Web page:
March 11-14, 17-21 at 7:30 pm | March 16 at 2 pm
Capture Me focuses on Geraldine (Jerry), a junior kindergarten teacher, who falls in love with an Arabic refugee and tries to connect with her estranged biological mother, all while being hunted down by her monstrously abusive ex-husband. While Jerry and Aziz are united and yet alienated by their respective tragic pasts, Jerry finds strength in her relationships, especially in her friendship with her fellow teacher Minkle. The true beauty of the script lies in its raw and honest portrayal of its characters and their relationships and interactions. Thompson has brought together five compelling and effortlessly real individuals, savouring and preserving the distinctive music in their words and their choices, to tell genuinely complex stories about the human condition. Humorous yet tragic, relevantly meaningful yet ambiguous, Capture Me not only fights to free its characters from their confines, but also to free the audience from their own limits of perspective.
Judith Thompson is a Toronto-based playwright recognized for her challenging and eye-opening pieces that expose life as it truly is and examine the potential for evil in all of us. She has been awarded many times for her works and was also the first Canadian to win the Susan Smith Blackburn Prize (a global competition for best play written by a woman in the English language) with Palace of the End, which also won the Amnesty International Freedom of Expression Award. While primarily a playwright, she is also an actor, director, screenwriter, and producer. She is known for her passionate and powerful writing that compares and combines real and imagined realities, laced with themes of hate, violence, and fear, but also love, empathy, and hope. Her plays explore many difficult topics such as sexual and domestic abuse, and death including murder and suicide. Judith Thompson writes to overrule what she calls the "muscle of denial", which allows us to turn a blind eye to the struggles of others. Her goal is to awaken audiences from that denial and ultimately transform them, so they can truly see and question what has previously been perceived as normal. She champions that theatre should be about "engagement rather than entertainment", and that its success is based on whether an audience has been "penetrated" or affected by the production, rather than if they liked it.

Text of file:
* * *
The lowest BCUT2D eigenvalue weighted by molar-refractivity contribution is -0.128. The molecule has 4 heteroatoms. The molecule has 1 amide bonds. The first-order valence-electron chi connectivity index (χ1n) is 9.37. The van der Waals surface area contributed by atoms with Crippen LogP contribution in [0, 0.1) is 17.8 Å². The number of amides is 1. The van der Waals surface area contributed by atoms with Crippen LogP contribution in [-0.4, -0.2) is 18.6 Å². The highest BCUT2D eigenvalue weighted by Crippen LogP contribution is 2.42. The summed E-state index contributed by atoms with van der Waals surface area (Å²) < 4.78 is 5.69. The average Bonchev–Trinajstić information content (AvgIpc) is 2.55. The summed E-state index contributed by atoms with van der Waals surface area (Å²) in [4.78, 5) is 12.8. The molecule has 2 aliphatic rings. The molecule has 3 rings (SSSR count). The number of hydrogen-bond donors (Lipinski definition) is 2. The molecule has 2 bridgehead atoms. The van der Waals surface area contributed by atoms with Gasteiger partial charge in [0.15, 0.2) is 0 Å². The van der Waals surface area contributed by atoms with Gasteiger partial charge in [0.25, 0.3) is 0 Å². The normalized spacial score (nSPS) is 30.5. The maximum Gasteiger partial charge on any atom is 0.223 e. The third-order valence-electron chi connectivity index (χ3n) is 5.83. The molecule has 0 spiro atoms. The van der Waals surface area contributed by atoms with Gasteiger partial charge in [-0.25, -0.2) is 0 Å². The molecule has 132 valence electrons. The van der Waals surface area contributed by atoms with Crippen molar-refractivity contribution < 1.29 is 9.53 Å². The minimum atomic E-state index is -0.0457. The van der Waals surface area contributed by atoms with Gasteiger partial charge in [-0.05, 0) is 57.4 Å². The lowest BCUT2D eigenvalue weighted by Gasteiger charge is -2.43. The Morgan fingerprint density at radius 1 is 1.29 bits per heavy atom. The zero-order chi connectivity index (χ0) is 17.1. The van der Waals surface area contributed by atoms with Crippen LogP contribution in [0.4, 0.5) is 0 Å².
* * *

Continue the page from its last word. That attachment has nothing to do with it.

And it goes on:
Robyn Hasselstrom is a senior student. Past directing credits include Beckett Shorts, acting credits include Love's Labour's Lost, Under Milk Wood, & The Rover.
Tickets can be purchased at the door or in advance in 360 University College.
March 14 performance will be interpreted for the hearing impaired
Talk back follows March 19 performance